Basic Usage

Basic usage of the Event Sourcing API.

The most important concepts in Serialized are Aggregates and Events. Both these concepts are borrowed from the concepts Domain-Driven Design and it is important to understand the nuances of them to effectively use Serialized.

We use the shorter term Event to refer to the concept Domain Event from Domain-Driven Design.

Events

An Event in Serialized describes something important that have happened in your business that should be stored as a fact. Events are always part of a business process (Aggregate) so you will always refer to an Aggregate when working with Events in Serialized.

Uniquely identified

Your events have a unique identifier that is of the format of UUID. You can supply this id in the API or you can omit id and let Serialized generate a random unique when the Event is stored.

Event type

The eventType field of the Event describes the meaning of the Event. The Event type describes in business language what has happened.

Make sure to name your Event type in past tense. Events should describe something that happened in the past in order to make sense.

Event data

In a system using Event Sourcing you store state purely in events. The data field in Serialized events provide the data that should be stored together with the Event.

The data field is optional. Since events have a type that provide meaning to the application purely by their name, it is sometimes enough to store an event without additional data.

The format of the data field is a generic JSON object, so you can store any structured data within this field.

Encrypted data

Events also provides a special String-type field encryptedData for storing data that should be client-side encrypted before stored.

Immutable

Since Events describe facts that have happened they are immutable. You can therefore not use the API to change an event that has been saved. To modify the current state you instead store another Event that is a reversal/compensation of the Event that you want to change and add handling of that event to downstream services such as Projections and Reactions.

Serialized supports deletion of Events by deleting the Aggregate that contains the Event. In the case you accidentally stored secret data or have to clean your data by request from a customer we provide the support to do this.

Event Example: Hotel Room Reservation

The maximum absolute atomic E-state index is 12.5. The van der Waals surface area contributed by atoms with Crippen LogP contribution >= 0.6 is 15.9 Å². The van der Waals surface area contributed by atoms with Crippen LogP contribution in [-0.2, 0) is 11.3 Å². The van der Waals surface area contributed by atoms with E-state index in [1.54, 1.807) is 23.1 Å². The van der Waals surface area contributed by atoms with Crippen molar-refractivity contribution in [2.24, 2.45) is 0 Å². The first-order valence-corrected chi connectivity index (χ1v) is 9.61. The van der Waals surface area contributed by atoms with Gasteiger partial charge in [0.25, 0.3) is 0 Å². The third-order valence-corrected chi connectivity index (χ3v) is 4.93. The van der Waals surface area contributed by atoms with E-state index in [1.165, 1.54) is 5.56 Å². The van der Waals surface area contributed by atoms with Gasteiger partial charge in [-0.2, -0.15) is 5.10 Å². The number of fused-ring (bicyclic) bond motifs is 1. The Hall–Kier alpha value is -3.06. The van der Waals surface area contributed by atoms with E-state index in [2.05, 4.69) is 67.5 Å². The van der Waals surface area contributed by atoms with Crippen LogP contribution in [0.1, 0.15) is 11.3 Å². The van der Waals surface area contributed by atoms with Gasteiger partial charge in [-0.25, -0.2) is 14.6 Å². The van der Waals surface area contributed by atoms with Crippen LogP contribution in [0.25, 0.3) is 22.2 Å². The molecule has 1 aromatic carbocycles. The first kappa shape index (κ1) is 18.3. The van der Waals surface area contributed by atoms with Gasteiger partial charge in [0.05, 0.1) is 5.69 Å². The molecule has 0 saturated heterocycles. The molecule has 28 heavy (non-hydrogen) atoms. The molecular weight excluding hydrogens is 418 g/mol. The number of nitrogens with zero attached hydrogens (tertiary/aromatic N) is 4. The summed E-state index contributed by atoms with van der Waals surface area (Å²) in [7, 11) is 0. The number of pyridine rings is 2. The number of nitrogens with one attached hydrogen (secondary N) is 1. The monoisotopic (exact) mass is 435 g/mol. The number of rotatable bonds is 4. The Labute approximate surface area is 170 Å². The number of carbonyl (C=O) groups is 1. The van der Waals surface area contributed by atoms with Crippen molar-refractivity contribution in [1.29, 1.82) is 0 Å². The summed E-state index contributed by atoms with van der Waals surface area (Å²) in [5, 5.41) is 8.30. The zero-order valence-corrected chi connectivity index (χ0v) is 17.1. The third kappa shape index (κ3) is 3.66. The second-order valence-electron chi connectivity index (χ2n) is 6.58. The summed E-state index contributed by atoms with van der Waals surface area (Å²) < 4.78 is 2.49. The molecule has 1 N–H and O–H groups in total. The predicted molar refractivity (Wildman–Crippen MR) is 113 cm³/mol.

Let's say we're developing a Hotel Management System that handles reservations of hotel rooms and see how a reservation could be implemented as a Serialized Event:

A hotel room for Room 213 was reserved by John Doe at 2019-03-12 using reservation number ABC-123.

{
"aggregateId": "2c3cf88c-ee88-427e-818a-ab0267511c84",
"events": [
{
"eventId": "f2c8bfc1-c702-4f1a-b295-ef113ed7c8be",
"eventType": "HotelRoomReserved",
"data": {
"reservationNumber" : "ABC-123",
"roomNumber": "213",
"guests": ["John Doe"],
"reservationDate" : "2019-03-12"
}
}
]
}

Aggregates

Aggregates are ordered sequences of batches of Events.

It is your system and application code that will implement the business rules of the Aggregate and Serialized will take care of storing all Events for the Aggregate in an efficient manner and providing the APIs you need to manage the lifecycle of the Aggregate.

Aggregate Example: Hotel Room Reservation

To connect the example of the HotelRoomReserved Event that we used in the previous example we can view the process of a HotelRoomReservation as our Aggregate. The reservation would contain multiple Events that refer to this specific reservation and business rules that only makes it possible for Events to occur in a certain order.

Confirming the Reservation

Pseudo-code for how your application could implement the use-case of confirming a reservation in a consistent manner looks like this:

  1. Load the Aggregate events and current version.

  2. Materialize a current state for the aggregate from the Events. In this case create a data structure with the availability of rooms for certain dates.

  3. Validate that the room is still available for the date of the reservation.

  4. Store a new ReservationConfirmed Event providing the version number loaded in step 1 to avoid any inconsistency or double-booking.

{
"aggregateId": "2c3cf88c-ee88-427e-818a-ab0267511c84",
"events": [
{
"eventId": "1f112f10-ac94-416c-9b0a-5a5d521ceb66",
"eventType": "ReservationConfirmed",
"data": {
"reservationNumber" : "ABC-123",
"confirmationDate" : "2019-03-13"
}
}
],
"expectedVersion" : 46
}